Open Studio with Jared Bowen

FULL EPISODE

Jared interviews Kate Burton and Chris Cooper

Jared welcomes Tony- and Emmy Award-nominated actress Kate Burton and Academy Award-winning actor Chris Cooper.

AIRED: February 28, 2014 | 0:26:46
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TRANSCRIPT

>> JARED BOWEN: Welcome to Open Studio,

WGBH's weekly spotlight on arts and culture

from around the region and the nation.

I'm Jared Bowen.

Coming up on Open Studio, from Scandal toThe Seagull.

Actress Kate Burton joins us.

>> I just... I'm blown away by how extraordinary this play is.

>> BOWEN: On this Oscar eve, we'll talk to Oscar winner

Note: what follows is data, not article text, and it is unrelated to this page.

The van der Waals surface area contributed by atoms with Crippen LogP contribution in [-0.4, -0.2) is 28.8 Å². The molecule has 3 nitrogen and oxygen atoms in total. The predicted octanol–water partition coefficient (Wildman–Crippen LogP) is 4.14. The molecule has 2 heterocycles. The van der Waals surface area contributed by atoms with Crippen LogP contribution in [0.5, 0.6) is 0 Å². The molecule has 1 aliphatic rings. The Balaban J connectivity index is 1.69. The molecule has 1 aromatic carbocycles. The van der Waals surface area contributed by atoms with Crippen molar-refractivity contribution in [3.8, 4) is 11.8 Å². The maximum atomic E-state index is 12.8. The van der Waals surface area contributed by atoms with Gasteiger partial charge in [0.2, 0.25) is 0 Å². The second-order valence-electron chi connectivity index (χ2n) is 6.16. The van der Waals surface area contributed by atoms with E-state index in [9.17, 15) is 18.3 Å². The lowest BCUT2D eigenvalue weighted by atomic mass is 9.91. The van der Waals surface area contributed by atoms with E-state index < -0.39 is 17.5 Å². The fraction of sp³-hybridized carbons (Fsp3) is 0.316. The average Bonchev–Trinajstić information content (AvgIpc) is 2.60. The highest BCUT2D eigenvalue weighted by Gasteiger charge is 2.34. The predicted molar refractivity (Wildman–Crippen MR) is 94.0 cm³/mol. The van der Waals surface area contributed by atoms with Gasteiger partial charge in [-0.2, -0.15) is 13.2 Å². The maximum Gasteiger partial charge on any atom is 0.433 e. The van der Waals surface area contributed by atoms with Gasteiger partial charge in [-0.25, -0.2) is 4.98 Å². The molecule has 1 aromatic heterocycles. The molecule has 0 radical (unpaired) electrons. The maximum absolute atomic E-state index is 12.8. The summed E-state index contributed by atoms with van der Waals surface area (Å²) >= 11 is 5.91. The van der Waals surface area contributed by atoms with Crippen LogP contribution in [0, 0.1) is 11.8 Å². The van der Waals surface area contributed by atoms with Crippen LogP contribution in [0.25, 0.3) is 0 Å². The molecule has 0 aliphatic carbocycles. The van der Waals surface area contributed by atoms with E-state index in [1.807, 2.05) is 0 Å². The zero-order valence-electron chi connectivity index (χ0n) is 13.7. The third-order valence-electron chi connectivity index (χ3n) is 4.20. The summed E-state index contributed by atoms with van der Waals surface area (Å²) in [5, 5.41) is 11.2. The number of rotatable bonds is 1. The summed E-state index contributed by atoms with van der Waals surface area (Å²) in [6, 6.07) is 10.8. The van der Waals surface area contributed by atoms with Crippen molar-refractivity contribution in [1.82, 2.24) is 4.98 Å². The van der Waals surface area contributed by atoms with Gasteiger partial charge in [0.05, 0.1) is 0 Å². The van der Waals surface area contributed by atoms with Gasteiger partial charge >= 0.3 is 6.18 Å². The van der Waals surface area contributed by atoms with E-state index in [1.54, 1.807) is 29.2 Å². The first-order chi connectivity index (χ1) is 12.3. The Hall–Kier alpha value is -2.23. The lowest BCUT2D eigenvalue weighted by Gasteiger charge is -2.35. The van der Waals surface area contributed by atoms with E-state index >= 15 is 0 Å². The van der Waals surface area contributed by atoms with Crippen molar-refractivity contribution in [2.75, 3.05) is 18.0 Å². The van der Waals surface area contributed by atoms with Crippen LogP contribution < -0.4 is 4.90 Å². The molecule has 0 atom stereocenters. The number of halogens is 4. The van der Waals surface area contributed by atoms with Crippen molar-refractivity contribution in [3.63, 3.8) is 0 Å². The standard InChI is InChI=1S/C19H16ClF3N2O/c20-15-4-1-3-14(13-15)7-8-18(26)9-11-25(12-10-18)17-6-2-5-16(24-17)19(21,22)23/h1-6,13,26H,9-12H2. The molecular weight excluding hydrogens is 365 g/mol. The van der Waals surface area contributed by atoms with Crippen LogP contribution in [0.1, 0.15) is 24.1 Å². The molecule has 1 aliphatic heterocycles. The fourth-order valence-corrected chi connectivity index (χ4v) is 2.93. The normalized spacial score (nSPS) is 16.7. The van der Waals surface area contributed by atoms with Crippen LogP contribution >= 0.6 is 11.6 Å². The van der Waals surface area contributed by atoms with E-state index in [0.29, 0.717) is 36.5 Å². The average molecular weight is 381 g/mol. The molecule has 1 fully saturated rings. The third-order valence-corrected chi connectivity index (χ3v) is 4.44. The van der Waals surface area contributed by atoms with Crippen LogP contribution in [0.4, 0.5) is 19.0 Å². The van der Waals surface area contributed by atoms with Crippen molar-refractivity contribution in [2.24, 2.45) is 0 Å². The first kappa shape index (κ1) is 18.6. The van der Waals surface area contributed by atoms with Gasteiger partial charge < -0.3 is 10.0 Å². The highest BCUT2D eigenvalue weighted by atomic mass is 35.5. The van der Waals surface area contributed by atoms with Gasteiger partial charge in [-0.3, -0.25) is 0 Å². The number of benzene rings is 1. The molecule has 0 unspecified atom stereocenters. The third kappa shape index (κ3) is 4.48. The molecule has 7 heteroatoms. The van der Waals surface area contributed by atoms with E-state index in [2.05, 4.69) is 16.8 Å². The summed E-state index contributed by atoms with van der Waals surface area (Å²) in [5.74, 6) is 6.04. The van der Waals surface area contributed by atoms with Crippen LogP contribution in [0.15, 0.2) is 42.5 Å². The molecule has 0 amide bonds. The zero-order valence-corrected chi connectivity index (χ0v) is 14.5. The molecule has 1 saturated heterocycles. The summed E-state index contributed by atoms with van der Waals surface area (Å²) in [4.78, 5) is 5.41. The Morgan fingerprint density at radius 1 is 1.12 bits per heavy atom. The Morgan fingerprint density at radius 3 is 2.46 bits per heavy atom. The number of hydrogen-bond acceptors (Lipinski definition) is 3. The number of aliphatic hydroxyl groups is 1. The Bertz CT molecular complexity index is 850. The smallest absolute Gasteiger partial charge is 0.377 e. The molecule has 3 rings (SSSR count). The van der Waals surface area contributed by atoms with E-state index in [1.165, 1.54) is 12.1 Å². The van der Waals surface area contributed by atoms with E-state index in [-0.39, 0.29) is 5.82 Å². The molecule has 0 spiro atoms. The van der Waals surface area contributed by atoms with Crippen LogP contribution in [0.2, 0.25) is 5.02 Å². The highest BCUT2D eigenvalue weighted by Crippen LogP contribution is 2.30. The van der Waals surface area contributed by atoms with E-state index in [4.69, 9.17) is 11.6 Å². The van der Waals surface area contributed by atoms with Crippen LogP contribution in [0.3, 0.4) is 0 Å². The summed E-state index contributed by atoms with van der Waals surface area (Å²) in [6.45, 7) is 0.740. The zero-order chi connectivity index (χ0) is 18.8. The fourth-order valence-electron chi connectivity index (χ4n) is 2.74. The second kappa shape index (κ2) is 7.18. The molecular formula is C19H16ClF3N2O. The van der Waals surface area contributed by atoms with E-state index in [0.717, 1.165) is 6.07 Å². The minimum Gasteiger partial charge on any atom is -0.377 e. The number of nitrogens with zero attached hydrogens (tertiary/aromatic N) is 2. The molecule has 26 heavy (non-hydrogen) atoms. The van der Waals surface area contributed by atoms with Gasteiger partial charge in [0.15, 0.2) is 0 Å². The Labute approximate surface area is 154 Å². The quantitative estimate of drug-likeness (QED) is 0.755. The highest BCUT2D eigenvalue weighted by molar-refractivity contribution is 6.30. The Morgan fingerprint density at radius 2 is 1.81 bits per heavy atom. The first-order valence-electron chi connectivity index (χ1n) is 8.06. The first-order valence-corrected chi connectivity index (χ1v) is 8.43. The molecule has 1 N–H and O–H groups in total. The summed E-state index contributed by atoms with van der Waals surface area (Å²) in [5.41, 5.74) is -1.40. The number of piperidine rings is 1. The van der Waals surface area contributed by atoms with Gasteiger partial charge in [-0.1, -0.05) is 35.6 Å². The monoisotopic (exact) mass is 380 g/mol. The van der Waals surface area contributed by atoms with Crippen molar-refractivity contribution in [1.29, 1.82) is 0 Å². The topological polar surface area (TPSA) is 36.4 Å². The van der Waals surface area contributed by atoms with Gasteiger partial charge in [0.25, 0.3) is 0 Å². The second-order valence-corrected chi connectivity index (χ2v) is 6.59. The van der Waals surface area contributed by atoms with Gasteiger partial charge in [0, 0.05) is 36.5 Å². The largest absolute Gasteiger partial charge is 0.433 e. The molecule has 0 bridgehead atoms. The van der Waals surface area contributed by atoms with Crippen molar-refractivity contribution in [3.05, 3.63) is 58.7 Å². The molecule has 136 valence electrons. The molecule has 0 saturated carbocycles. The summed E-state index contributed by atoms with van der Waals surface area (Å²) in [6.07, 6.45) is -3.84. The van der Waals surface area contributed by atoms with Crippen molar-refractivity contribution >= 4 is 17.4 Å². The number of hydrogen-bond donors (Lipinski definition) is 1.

Chris Cooper.

>> Everybody just wanted to give it their best.

>> BOWEN: Plus, Roman ruins come to life.

>> But Pompeii really goes into artists' minds

in a much deeper and more complicated way.

>> BOWEN: It's all now on Open Studio.

First up, Kate Burton is one of the great theater dames,

not to mention a blueblood as the daughter of famed actor

Richard Burton.

On stage or on camera, she's a force in her own right.

From her very savory turn on TV's Scandal

as Vice President Sally Langston to her starring role

in The Huntington Theatre Company's upcoming The Seagull.

So Kate Burton, you've done a host of television, theater,

film, theater especially.

But The Seagull is something you've been longing to do.

What is it about that piece?

>> Well it's the one Chekhov that I've only done once.

Actually I've done Uncle Vanya once.

But the last time I did it was almost 35 years ago